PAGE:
Aboriginal and Torres Strait Islander death
The death of a person who is recorded as being an Aboriginal, Torres Strait Islander or both on the Death Registration Form (DRF). From 2007, Indigenous status for deaths registered in South Australia, Western Australia, Tasmania, the Northern Territory and the Australian Capital Territory is also derived from the Medical Certificate of Cause of Death (MCCD).
Age-specific death rates
The number of deaths (occurred or registered) during the calendar year, at a specified age, per 1,000 of the estimated resident population of the same age at the mid-point of the year (30 June). Pro rata adjustment is made in respect of deaths for which the age of the deceased is not given.
The complete enumeration of a population or groups at a point in time with respect to well-defined characteristics (eg Population, Manufacturing, etc.). In this release the word "Census" refers to the ABS Census of Population and Housing.
The permanent disappearance of all evidence of life after birth has taken place. The definition excludes deaths prior to live birth. For the purposes of the ABS Death Registration collection, a death refers to any death which occurs in, or en route to Australia and is registered with a state or territory Registry of Births, Deaths and Marriages.
Estimated Resident Population (ERP)
The official measure of the population of Australia is based on the concept of usual residence. It refers to all people, regardless of nationality, citizenship or legal status, who usually live in Australia, with the exception of foreign diplomatic personnel and their families. It includes usual residents who are overseas for less than 12 months over a 16 month period. It excludes overseas visitors who are in Australia for less than 12 months over a 16 month period.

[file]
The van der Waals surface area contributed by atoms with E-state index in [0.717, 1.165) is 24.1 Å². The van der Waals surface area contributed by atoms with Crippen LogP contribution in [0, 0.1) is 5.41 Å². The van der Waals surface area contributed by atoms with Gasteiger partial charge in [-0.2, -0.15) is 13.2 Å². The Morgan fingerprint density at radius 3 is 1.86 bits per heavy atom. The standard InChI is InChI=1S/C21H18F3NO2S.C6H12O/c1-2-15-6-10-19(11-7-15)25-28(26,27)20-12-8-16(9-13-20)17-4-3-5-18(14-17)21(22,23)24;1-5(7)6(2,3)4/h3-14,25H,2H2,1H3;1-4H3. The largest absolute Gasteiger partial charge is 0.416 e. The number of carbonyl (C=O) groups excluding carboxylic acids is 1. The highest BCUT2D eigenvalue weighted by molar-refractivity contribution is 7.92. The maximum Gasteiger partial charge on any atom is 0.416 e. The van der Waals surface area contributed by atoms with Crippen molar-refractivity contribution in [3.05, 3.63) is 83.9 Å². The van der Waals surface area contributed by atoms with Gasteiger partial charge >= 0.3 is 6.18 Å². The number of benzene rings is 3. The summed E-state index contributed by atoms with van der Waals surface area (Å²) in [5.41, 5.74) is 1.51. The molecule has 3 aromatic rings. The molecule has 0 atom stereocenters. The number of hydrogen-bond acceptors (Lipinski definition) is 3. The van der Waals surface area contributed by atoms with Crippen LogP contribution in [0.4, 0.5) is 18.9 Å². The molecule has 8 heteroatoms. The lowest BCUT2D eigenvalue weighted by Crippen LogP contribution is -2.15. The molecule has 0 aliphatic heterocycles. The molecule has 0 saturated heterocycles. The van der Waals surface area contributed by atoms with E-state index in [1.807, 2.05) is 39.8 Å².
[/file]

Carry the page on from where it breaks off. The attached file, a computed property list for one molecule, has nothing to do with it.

Estimates of the Australian resident population are generated on a quarterly basis by adding natural increase (the excess of births over deaths) and net overseas migration (NOM) occurring during the period to the population at the beginning of each period.
The ratio of observed to expected deaths.
A statistical process for predicting values where no response was provided to a question and a response could not be derived.
The average number of additional years a person of a given age and sex might expect to live if the age-specific death rates of each period continued throughout his/her lifetime.
A tabular, numeric representation of mortality and survivorship of a cohort of births at each age of life. The conventional life table is based on the assumption that as the cohort passes through life it experiences mortality at each age in accordance with a predetermined pattern of mortality rates which do not change from year to year. The life table this is a hypothetical model of mortality, and even though it is usually based upon death rates from a real population during a particular period of time, it does not describe the real mortality which characterises a cohort as it ages.